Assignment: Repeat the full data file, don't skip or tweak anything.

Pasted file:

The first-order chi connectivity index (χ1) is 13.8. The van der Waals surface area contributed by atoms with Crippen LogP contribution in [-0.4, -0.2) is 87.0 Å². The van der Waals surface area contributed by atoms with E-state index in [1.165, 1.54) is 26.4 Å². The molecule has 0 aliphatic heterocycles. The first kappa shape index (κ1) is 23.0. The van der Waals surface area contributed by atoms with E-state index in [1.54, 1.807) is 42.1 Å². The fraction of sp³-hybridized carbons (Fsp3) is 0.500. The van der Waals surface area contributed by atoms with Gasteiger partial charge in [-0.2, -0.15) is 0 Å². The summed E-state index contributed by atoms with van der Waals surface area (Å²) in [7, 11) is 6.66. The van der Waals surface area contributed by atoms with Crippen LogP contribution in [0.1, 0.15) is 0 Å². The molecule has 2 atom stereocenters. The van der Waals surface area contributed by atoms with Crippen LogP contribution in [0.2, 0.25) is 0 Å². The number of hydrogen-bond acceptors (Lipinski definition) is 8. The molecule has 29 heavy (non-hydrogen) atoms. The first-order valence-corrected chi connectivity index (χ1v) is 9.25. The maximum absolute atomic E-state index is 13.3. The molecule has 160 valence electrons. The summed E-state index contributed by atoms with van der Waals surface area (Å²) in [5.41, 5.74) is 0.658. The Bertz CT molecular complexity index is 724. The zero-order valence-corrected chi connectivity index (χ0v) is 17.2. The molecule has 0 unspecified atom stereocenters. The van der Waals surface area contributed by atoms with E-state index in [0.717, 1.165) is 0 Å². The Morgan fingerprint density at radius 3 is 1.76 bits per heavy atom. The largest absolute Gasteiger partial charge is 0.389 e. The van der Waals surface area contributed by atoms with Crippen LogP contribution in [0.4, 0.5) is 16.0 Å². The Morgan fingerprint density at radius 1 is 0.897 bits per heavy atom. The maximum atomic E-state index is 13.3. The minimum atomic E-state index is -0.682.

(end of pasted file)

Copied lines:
The first-order chi connectivity index (χ1) is 13.8. The van der Waals surface area contributed by atoms with Crippen LogP contribution in [-0.4, -0.2) is 87.0 Å². The van der Waals surface area contributed by atoms with E-state index in [1.165, 1.54) is 26.4 Å². The molecule has 0 aliphatic heterocycles. The first kappa shape index (κ1) is 23.0. The van der Waals surface area contributed by atoms with E-state index in [1.54, 1.807) is 42.1 Å². The fraction of sp³-hybridized carbons (Fsp3) is 0.500. The van der Waals surface area contributed by atoms with Gasteiger partial charge in [-0.2, -0.15) is 0 Å². The summed E-state index contributed by atoms with van der Waals surface area (Å²) in [7, 11) is 6.66. The van der Waals surface area contributed by atoms with Crippen LogP contribution in [0.1, 0.15) is 0 Å². The molecule has 2 atom stereocenters. The van der Waals surface area contributed by atoms with Crippen LogP contribution in [0.2, 0.25) is 0 Å². The number of hydrogen-bond acceptors (Lipinski definition) is 8. The molecule has 29 heavy (non-hydrogen) atoms. The first-order valence-corrected chi connectivity index (χ1v) is 9.25. The maximum absolute atomic E-state index is 13.3. The molecule has 160 valence electrons. The summed E-state index contributed by atoms with van der Waals surface area (Å²) in [5.41, 5.74) is 0.658. The Bertz CT molecular complexity index is 724. The zero-order valence-corrected chi connectivity index (χ0v) is 17.2. The molecule has 0 unspecified atom stereocenters. The van der Waals surface area contributed by atoms with E-state index in [0.717, 1.165) is 0 Å². The Morgan fingerprint density at radius 3 is 1.76 bits per heavy atom. The largest absolute Gasteiger partial charge is 0.389 e. The van der Waals surface area contributed by atoms with Crippen LogP contribution in [0.4, 0.5) is 16.0 Å². The Morgan fingerprint density at radius 1 is 0.897 bits per heavy atom. The maximum atomic E-state index is 13.3. The minimum atomic E-state index is -0.682.